Rep. Scott Tipton (R).
As the Durango Herald’s Peter Marcus reports, the longstanding debate over how to clean up heavy metal minewater pollution into the Animas River, which took on added urgency after the Environmental Protection Agency accidentally triggered a huge spill of polluted water into the river in August, is starting to expose real gaps between who is genuinely interested in solving the problem–and, well, not:
U.S. Rep. Scott Tipton on Thursday expressed concerns with the prospect of federal officials moving forward with a Superfund listing for Silverton near the inactive Gold King Mine.
A divide has emerged over the Superfund question, with some residents and officials of Silverton worried the listing would be a stain on the community. Silverton and San Juan County officials in August clarified their perspective, suggesting that they are open to a listing but that they have not “foreclosed any options.”
In comments before the U.S. Senate Small Business and Entrepreneurship Committee, Tipton, a Cortez Republican, stated: “Designating Silverton a Superfund site … could severely damage the town’s reputation and prove costly to the local economy.” [Pols emphasis]
Downstream along the Animas River, which flows out of Silverton (population 629) and through communities of tens of thousands of people in southwest Colorado and northwest New Mexico, there’s a lot less concern about Silverton’s “reputation”–and more about their own health and their local economy. As the Denver Post’s Jesse Paul reported from the same Senate hearing:
“The spill makes clear the piecemeal approach of the past isn’t working,” Andy Corra, owner of 4Corners Riversports in Durango, said of cleaning up mine contaminants in southwest Colorado. “It’s an ongoing problem. We need a comprehensive approach to cleaning this up.”
Corra, who favors Superfund designation in the area of the spill, said his business saw a roughly $30,000 loss in revenue after the disaster.
“As a business owner, it makes me reluctant to invest in the future if this is going to happen again,” he said.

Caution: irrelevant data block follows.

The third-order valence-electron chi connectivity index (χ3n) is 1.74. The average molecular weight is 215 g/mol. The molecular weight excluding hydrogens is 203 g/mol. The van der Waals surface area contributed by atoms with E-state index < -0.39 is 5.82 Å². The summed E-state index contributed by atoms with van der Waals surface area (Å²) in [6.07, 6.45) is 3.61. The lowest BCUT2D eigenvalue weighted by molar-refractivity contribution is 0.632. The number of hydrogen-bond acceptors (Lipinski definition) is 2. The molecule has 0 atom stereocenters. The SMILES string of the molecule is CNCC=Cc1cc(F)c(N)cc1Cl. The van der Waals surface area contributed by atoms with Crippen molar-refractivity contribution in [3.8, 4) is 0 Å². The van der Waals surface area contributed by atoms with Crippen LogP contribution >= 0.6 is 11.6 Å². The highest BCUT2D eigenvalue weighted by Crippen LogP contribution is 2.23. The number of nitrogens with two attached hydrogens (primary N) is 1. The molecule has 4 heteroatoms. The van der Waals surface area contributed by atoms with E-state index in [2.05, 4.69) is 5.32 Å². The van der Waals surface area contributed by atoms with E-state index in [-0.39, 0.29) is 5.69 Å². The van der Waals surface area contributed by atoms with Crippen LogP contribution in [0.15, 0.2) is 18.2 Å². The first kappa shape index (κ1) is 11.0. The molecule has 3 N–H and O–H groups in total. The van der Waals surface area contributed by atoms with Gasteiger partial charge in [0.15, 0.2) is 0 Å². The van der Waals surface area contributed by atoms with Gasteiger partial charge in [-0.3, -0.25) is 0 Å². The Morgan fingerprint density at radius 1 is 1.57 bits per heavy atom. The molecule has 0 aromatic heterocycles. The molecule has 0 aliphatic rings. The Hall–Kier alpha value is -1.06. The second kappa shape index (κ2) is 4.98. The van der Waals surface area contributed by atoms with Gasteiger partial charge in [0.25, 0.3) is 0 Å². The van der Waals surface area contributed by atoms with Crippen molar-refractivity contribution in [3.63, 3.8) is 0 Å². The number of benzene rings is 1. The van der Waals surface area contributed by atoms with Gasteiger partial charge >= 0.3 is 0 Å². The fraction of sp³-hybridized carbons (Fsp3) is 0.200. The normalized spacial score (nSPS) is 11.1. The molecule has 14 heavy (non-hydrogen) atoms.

Animas River fouled by minewater spill near Silverton.
One of the reasons that Republicans lurched into overdrive attacking the EPA following the accidental spill of millions of gallons of minewater into the Animas River was the perceived need to deflect from the underlying true cause of the disaster: pollution that had been building up for years since the mines were closed while mine owners dickered and pointed fingers at each other. Talk about protecting “Silverton’s reputation” from the blight of a Superfund designation is largely a cover for local and multinational corporate desires to resume hard-rock mining in this area. Obviously, if the federal government is spending millions to clean up old pollution, it would be a bit of a problem to create new pollution through renewed mining.
And this is where you realize just how completely Rep. Scott Tipton has abandoned the best interests of the vast majority of his constituents along the Animas River. There’s no question in Durango and points downstream about what’s needed–whatever resources necessary to prevent another devastating minewater release. The way to do that is to bring in the “big guns” to clean up the mess in a comprehensive way. And in the United States of America, that means the EPA’s National Priorities List–a.k.a. the Superfund.
On a purely political level, to choose mining companies and a couple hundred holdouts in Silverton over tens of thousands downstream is stunning to us. Has CD-3 really become such a safe seat for Tipton that a he can disregard the health and safety of an overwhelming majority to keep so few people happy?
It shouldn’t be, folks. It should never be.